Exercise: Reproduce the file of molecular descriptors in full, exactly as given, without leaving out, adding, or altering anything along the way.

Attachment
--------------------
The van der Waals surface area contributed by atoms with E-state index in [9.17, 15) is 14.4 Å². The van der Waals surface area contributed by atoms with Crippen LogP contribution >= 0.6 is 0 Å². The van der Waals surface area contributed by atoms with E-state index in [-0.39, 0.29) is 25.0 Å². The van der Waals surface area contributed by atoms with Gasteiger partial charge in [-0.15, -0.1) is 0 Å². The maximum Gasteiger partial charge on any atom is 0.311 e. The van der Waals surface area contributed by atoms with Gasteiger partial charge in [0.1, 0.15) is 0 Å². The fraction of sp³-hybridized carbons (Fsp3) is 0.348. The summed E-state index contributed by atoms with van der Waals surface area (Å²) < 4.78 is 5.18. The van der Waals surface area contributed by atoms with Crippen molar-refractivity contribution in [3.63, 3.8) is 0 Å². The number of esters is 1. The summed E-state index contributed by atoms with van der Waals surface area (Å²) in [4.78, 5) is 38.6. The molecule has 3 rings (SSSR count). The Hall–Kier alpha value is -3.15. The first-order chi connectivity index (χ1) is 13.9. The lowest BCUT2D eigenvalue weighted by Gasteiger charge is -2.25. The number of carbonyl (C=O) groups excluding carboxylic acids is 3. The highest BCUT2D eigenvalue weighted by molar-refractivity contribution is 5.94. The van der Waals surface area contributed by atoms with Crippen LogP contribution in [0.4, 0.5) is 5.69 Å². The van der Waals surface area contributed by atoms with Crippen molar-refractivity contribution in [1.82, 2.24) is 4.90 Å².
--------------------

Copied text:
The van der Waals surface area contributed by atoms with E-state index in [9.17, 15) is 14.4 Å². The van der Waals surface area contributed by atoms with Crippen LogP contribution >= 0.6 is 0 Å². The van der Waals surface area contributed by atoms with E-state index in [-0.39, 0.29) is 25.0 Å². The van der Waals surface area contributed by atoms with Gasteiger partial charge in [-0.15, -0.1) is 0 Å². The maximum Gasteiger partial charge on any atom is 0.311 e. The van der Waals surface area contributed by atoms with Gasteiger partial charge in [0.1, 0.15) is 0 Å². The fraction of sp³-hybridized carbons (Fsp3) is 0.348. The summed E-state index contributed by atoms with van der Waals surface area (Å²) < 4.78 is 5.18. The van der Waals surface area contributed by atoms with Crippen molar-refractivity contribution in [3.63, 3.8) is 0 Å². The number of esters is 1. The summed E-state index contributed by atoms with van der Waals surface area (Å²) in [4.78, 5) is 38.6. The molecule has 3 rings (SSSR count). The Hall–Kier alpha value is -3.15. The first-order chi connectivity index (χ1) is 13.9. The lowest BCUT2D eigenvalue weighted by Gasteiger charge is -2.25. The number of carbonyl (C=O) groups excluding carboxylic acids is 3. The highest BCUT2D eigenvalue weighted by molar-refractivity contribution is 5.94. The van der Waals surface area contributed by atoms with Crippen LogP contribution in [0.4, 0.5) is 5.69 Å². The van der Waals surface area contributed by atoms with Crippen molar-refractivity contribution in [1.82, 2.24) is 4.90 Å².